Margaret Fuller's Woman in the Nineteenth Century: Summary

Lesson Transcript
Instructor: David Boyles

David has a Master's in English literature. He has taught college English for 5+ years.

'Woman in the Nineteenth Century' was a pivotal book by feminist writer Margaret Fuller. Look into a brief summary of the book and explore Fuller's early life, works, and influence in the aftermath of its publication. Updated: 12/23/2021

A Transcendental Feminist

Margaret Fuller was one of the most important female writers and thinkers of the 19th century. An important figure in the transcendentalist literary and philosophical movement that included Ralph Waldo Emerson and Henry David Thoreau, Fuller was also a pioneering feminist. Her 1845 book Woman in the Nineteenth Century was one of the most important feminist statements of the era.

Drawing on transcendentalist philosophy, Woman in the Nineteenth Century makes an argument for a marriage of equals as the most pure and spiritually fulfilling form of marriage. She makes the then-radical claim that men are not purely masculine, nor women purely feminine.

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  • 0:04 A Transcendental Feminist
  • 0:42 Margaret Fuller's Early Life
  • 1:23 Margaret Fuller's Work
  • 3:35 Margaret Fuller's Influence
  • 4:08 Lesson Summary
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Margaret Fuller's Early Life

Margaret Fuller was born in Cambridge, Massachusetts, in 1810. The daughter of a well-to-do family, she was given a substantial private education by her father, Timothy. After completing her formal education in her teens, Fuller realized she was not like most other women of her time, as she desired a career over marriage.

Fuller began working as a teacher at Green Street School and private tutor, while also earning a living as a journalist, book reviewer, and translator. By the time she was 30, she had developed a reputation as the best-read person in New England, male or female. She made connections with heavyweights of the literary scene there, including Ralph Waldo Emerson and Frederic Henry Hedge.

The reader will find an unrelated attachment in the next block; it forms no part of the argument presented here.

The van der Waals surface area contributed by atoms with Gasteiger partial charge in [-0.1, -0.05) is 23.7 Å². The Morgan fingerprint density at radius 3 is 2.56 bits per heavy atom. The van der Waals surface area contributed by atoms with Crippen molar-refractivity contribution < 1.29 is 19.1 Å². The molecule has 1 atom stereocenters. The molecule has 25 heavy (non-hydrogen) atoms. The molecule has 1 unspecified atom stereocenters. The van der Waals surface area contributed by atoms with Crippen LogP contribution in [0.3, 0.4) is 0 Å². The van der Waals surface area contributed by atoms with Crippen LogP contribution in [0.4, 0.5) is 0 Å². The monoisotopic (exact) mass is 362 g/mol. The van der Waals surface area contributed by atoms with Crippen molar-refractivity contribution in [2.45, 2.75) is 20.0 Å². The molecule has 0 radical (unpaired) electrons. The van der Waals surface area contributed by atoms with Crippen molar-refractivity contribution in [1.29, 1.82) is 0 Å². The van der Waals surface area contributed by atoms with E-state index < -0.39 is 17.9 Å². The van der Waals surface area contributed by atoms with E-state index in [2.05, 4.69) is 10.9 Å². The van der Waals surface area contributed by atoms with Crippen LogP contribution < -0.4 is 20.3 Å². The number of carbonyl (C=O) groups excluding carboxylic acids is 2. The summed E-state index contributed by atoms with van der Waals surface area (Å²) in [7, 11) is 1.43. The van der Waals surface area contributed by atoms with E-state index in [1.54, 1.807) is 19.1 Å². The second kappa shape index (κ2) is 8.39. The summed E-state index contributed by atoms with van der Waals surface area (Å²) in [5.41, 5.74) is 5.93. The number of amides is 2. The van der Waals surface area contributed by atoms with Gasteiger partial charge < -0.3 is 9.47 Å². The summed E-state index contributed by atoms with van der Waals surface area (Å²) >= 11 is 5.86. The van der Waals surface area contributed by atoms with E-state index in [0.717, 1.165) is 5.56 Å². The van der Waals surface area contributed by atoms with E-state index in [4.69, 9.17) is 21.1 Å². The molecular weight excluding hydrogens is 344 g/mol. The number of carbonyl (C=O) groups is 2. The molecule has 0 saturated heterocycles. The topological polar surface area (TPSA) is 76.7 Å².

Margaret Fuller's Work

Let's first look at her work as editor of The Dial. In 1839, Emerson asked Fuller to become the editor of his journal The Dial. The Dial was dedicated to transcendentalism, the philosophical and literary movement that Emerson and others had begun formulating in the 1820s and 1830s. Drawing on Eastern religious traditions, transcendentalism championed individualism over social conformity and encouraged self-reliance as a way to intellectual and spiritual fulfillment. Fuller published a series of essays titled ''The Great Lawsuit'' in The Dial, which were collected and published as Woman in the Nineteenth Century in 1845.

Now let's take a look at Women in the Nineteenth Century itself. Woman in the Nineteenth Century draws heavily on transcendentalism, as well as earlier feminist writers, such as Mary Wollstonecraft, to argue for women's equality to men. The basis of Fuller's argument is that mankind is being held back from spiritual enlightenment through its refusal to accept divine love. Divine love, in Fuller's formulation, depends on equality of the sexes. Only when women achieve fulfillment of their potential, Fuller argues, will mankind as a whole reach fulfillment.

Let's now finally take a look at thoughts on marriage. Fuller's book outlines four different types of marriage. The first is based purely on need and convenience, the second on mutual idolatry of the other. Next is intellectual companionship. Finally, there is the spiritual marriage, which encompasses the previous three and in which the man and woman are equal spiritual partners.

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